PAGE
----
The Flippfly Interview | Part-1


The game studio Flippfly is run by two brothers, Aaron and Forest. I first heard of them when I compiling a list of Kickstarter games for the Mac for macgamerhq. I took a closer look at Race the Sun and reviewed the game for the Mac when it was launched a couple of years ago. I continued to follow the game it was astonishing to see how big it grew. I've always been a big believer in simple games with focus on concept and gameplay over visual pizzaz, and Race the Sun is the game which I feel follows that direction.

When I played the game and showed it to my friends, I had to literally wrest my laptop back from them. This game is ridiculously addictive. If you haven't already gotten it, here's the Steam link. Or the GOG link if that's your style.

I looked up the studio Flippfly, and seeing that it was run by a couple of genuinely nice people, I decided to find out more about their game and the philosophy behind their game making. They were more than kind enough to share what they had learnt and I think it is really cool to see how indie game developers go about their art.

This is the first of a multiple part article and I'll cover a little more about Race the Sun, their epic new way of ideating for new games and even Absolute Drift which is an absolute banger of game. 

Forest and Aaron

sap. How did the idea for Race The Sun come about? What was the inspiration?
Forest: Aaron brought over a Google Sketchup image of an endless flat space with a few sparse buildings in it. He said something like “Wouldn’t it be great to fly through that really fast, forever”.

sap. Can you remember the moment the idea for Race The Sun was born?
Aaron: I was playing around with google Sketchup, and created this scene:

And thought “Wouldn’t it be fun to be flying past these buildings at an insane speed?”

sap. How many games have you made before as a team?
Forest: Before Race the Sun we had made several prototypes, but only released one commercial product - it’s actually more of digital toy than a game. We made a musical creation app for iOS aimed at letting young kids make their own original compositions.

sap. Do you have any initial sketches for Race The Sun?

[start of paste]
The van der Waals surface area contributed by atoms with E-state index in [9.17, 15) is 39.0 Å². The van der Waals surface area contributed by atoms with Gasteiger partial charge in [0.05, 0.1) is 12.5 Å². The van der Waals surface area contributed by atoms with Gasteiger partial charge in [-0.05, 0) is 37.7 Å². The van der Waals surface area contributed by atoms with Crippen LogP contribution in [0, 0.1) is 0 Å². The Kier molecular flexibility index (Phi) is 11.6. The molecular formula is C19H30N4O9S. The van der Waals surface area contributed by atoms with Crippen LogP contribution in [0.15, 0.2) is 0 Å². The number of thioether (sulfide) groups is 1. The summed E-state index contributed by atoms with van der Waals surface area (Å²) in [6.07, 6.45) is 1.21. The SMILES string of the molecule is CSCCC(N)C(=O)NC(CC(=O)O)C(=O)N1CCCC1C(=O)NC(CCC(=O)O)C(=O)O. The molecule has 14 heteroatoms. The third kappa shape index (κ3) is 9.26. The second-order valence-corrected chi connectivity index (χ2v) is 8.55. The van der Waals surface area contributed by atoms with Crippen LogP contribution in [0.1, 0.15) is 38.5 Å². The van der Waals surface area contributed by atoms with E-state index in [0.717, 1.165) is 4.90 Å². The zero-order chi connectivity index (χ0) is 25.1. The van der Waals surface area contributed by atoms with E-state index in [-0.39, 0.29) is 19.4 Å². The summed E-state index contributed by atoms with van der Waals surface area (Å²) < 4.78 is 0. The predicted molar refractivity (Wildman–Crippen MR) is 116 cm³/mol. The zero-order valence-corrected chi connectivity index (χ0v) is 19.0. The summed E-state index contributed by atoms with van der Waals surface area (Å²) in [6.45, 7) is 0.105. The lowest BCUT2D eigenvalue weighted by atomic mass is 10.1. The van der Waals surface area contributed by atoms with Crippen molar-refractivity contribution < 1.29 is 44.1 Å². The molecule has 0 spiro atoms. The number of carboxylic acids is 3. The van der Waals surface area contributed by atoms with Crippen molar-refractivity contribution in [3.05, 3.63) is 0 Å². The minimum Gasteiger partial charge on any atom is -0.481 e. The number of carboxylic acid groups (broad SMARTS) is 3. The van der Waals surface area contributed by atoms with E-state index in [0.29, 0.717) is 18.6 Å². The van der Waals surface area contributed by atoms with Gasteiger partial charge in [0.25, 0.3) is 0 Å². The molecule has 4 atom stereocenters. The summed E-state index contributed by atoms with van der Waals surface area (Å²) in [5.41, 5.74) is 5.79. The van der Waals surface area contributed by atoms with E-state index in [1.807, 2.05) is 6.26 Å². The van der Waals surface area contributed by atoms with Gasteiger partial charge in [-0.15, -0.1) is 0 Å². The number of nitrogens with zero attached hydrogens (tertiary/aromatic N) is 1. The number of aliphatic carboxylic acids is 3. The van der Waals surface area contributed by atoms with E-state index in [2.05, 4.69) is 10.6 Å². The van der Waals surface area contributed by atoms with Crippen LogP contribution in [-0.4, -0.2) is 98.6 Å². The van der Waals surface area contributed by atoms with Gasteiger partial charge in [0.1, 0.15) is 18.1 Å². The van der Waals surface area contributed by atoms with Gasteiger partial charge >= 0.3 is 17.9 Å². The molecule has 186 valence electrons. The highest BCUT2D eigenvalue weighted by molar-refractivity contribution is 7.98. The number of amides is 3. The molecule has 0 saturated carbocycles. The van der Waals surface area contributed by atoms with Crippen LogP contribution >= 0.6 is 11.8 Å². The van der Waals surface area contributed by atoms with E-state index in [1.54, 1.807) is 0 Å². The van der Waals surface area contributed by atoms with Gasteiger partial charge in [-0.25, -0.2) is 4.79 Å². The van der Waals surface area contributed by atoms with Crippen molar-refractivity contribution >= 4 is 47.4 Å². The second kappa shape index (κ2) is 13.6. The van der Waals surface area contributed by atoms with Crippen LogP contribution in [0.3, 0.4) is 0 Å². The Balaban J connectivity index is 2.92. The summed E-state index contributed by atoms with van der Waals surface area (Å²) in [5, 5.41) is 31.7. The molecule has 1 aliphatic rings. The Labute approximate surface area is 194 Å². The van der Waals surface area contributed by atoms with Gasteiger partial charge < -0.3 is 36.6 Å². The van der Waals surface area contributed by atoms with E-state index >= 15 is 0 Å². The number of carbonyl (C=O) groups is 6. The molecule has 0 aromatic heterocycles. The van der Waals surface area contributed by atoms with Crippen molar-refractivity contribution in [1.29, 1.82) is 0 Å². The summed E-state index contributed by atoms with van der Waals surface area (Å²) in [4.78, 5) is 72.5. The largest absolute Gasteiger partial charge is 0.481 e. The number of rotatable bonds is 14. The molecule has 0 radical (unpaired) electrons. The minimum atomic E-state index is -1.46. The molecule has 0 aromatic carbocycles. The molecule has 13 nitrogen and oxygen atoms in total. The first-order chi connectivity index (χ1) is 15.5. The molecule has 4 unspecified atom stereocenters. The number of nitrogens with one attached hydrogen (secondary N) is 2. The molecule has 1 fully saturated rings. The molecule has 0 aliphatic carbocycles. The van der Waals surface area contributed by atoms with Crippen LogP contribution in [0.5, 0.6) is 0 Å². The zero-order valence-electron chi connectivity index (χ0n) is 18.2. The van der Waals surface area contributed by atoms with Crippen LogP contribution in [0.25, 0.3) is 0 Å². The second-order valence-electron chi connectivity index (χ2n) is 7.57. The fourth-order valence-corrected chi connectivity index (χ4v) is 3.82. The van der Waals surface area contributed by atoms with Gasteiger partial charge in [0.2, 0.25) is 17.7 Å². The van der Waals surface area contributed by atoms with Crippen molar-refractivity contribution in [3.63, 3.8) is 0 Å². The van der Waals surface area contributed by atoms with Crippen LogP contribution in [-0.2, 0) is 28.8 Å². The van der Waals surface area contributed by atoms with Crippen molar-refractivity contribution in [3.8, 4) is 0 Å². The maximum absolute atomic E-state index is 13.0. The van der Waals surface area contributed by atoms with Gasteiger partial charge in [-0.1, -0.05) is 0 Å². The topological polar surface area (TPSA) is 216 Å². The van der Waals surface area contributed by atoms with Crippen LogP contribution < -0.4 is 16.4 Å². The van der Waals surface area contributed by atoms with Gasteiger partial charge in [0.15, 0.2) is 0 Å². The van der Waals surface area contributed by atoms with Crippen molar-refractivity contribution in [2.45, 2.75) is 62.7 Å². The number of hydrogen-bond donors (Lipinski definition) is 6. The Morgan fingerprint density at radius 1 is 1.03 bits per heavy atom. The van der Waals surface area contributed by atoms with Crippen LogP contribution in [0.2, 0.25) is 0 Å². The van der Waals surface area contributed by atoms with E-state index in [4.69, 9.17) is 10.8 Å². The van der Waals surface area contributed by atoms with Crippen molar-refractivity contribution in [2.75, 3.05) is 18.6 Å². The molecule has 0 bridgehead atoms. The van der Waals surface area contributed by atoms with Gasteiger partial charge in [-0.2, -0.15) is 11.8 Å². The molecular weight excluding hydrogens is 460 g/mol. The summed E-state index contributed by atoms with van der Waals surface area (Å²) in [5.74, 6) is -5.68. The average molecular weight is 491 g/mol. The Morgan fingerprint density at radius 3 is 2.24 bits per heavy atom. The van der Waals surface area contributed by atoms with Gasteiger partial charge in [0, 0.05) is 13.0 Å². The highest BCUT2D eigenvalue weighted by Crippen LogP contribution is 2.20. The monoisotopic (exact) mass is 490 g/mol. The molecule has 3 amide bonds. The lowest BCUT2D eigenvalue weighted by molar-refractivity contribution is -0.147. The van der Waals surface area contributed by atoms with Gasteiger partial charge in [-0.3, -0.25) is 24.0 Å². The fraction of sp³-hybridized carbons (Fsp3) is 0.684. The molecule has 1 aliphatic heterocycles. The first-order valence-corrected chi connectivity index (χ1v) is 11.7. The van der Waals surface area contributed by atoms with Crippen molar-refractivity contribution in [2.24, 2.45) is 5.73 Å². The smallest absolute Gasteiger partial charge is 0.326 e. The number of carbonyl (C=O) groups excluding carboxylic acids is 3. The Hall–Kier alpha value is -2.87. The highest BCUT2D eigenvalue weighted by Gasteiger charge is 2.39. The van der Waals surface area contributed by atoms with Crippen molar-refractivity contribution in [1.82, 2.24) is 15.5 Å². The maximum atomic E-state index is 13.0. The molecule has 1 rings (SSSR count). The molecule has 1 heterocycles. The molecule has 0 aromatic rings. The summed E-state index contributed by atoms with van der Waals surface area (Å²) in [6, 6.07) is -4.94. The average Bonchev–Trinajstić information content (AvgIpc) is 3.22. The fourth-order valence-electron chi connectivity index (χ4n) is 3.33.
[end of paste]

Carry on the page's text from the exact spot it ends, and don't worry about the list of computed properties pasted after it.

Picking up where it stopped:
Forest: We have that original Google Sketchup - and a few really bad sketches I did of the solar powered ship. We actually did most of our concepting right in the game since it was pretty straightforward - and took about the same time as drawing an idea.

sap. At what point did you realise you were on to a winner of an idea?
Forest: We were pretty sure we had a good idea from the start, but the reaction to an early version (released on boosted our confidence. It’s always hard to predict how something will be received, but we found a contingent of players who really loved the game and spent a lot of time in it. That led us to expand the scope of the project and really commit to it.

sap. How do you start to make a game? Is there more to than just programming and adding artwork to it? How much pre-production was involved before you even got started making the game?
Forest: We’ve tried approaching games in different ways, but the first step is usually a prototype. We try to build the most bare-bones version of (what we think will be) the core mechanics of the game. Often this shows us that an idea doesn’t work at all and we will either modify the concept or toss it out. We’ve found that writing detailed design documents before a prototype exists isn’t a good use of time. Games almost never play the way you think they will when imagining them.

sap. What was the atmosphere like when the game was being developed? Did you ever imagine it would be so successful?
Forest: We had read all of the success stories from the “big name” indies and and, to be honest, we got our hopes a little too high. A few notable failures in the process brought us back to earth. We got to the point where we weren’t shooting for success as much as survival - so when we eventually did find some success it was an amazing surprise.

sap. What was the inspiration behind the art style?
Forest: Initially I tried pushing the style toward a sort of low poly realism. My lack of 3D experience really showed and it didn’t work well. Aaron eventually convinced me we needed to go another direction and we started experimenting with simple, representational shapes. The new style not only looked better, it played better with the type of game we were creating.

sap. What was the initial feedback like from the gaming community?
Forest: People liked playing pre-release versions of the game, but they were (understandably) underwhelmed by the lack of variety and visual style. When we finally finished and released the game, the response was amazing. Most players connected well with the visuals - and almost everyone loved the sense of speed.

sap. Were there any other ideas conceptualised with Race The Sun, but never saw the light of day?
Forest: We had all kinds of crazy ideas, but one that stands out actually did make it into a pre-Steam PC build. We had conceived a kind of asynchronous co-op relay race system that sounded fun on paper, but turned out to be a drag. We cut it before the steam release and nobody missed it.

sap. What is the motivation behind making games? Why did you get into this?
Forest: I got into this as a way to make a living by creating new things. I was working in graphic design and it was frustrating to be bringing my clients visions to life, while repressing my own. The experience of making something from scratch and then sharing it with the world is incredibly satisfying and I hope I can do this for the rest of my life.

Thank you for your time and patience Flippfly! Stay tuned for the next edition.

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